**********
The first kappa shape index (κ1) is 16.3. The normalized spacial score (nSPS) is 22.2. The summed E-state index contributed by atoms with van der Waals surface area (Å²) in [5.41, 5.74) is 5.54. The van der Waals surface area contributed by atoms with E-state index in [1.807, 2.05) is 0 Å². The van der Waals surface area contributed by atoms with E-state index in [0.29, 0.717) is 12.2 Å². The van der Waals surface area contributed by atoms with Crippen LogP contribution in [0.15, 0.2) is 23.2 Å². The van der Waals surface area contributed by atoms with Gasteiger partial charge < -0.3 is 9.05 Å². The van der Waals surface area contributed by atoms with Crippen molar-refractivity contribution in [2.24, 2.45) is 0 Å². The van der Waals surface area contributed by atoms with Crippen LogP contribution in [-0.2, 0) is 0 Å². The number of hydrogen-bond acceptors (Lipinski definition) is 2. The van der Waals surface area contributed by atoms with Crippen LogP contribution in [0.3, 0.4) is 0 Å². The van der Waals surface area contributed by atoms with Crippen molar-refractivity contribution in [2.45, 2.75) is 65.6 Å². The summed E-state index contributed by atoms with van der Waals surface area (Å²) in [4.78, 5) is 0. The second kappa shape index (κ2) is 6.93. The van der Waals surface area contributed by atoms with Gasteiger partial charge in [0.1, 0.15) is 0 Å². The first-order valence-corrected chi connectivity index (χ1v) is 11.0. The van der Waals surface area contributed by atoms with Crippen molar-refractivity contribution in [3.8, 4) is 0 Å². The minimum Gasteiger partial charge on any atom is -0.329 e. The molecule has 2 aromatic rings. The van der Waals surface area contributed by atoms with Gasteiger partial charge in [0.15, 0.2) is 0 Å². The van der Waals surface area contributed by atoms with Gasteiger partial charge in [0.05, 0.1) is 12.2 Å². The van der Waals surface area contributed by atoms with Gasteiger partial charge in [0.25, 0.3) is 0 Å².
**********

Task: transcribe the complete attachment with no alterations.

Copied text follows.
The first kappa shape index (κ1) is 16.3. The normalized spacial score (nSPS) is 22.2. The summed E-state index contributed by atoms with van der Waals surface area (Å²) in [5.41, 5.74) is 5.54. The van der Waals surface area contributed by atoms with E-state index in [1.807, 2.05) is 0 Å². The van der Waals surface area contributed by atoms with E-state index in [0.29, 0.717) is 12.2 Å². The van der Waals surface area contributed by atoms with Crippen LogP contribution in [0.15, 0.2) is 23.2 Å². The van der Waals surface area contributed by atoms with Gasteiger partial charge < -0.3 is 9.05 Å². The van der Waals surface area contributed by atoms with Crippen molar-refractivity contribution in [2.24, 2.45) is 0 Å². The van der Waals surface area contributed by atoms with Crippen LogP contribution in [-0.2, 0) is 0 Å². The number of hydrogen-bond acceptors (Lipinski definition) is 2. The van der Waals surface area contributed by atoms with Crippen LogP contribution in [0.3, 0.4) is 0 Å². The van der Waals surface area contributed by atoms with Crippen molar-refractivity contribution in [2.45, 2.75) is 65.6 Å². The summed E-state index contributed by atoms with van der Waals surface area (Å²) in [4.78, 5) is 0. The second kappa shape index (κ2) is 6.93. The van der Waals surface area contributed by atoms with Gasteiger partial charge in [0.1, 0.15) is 0 Å². The first-order valence-corrected chi connectivity index (χ1v) is 11.0. The van der Waals surface area contributed by atoms with Crippen molar-refractivity contribution in [3.8, 4) is 0 Å². The minimum Gasteiger partial charge on any atom is -0.329 e. The molecule has 2 aromatic rings. The van der Waals surface area contributed by atoms with Gasteiger partial charge in [0.15, 0.2) is 0 Å². The van der Waals surface area contributed by atoms with Gasteiger partial charge in [0.05, 0.1) is 12.2 Å². The van der Waals surface area contributed by atoms with Gasteiger partial charge in [0.25, 0.3) is 0 Å².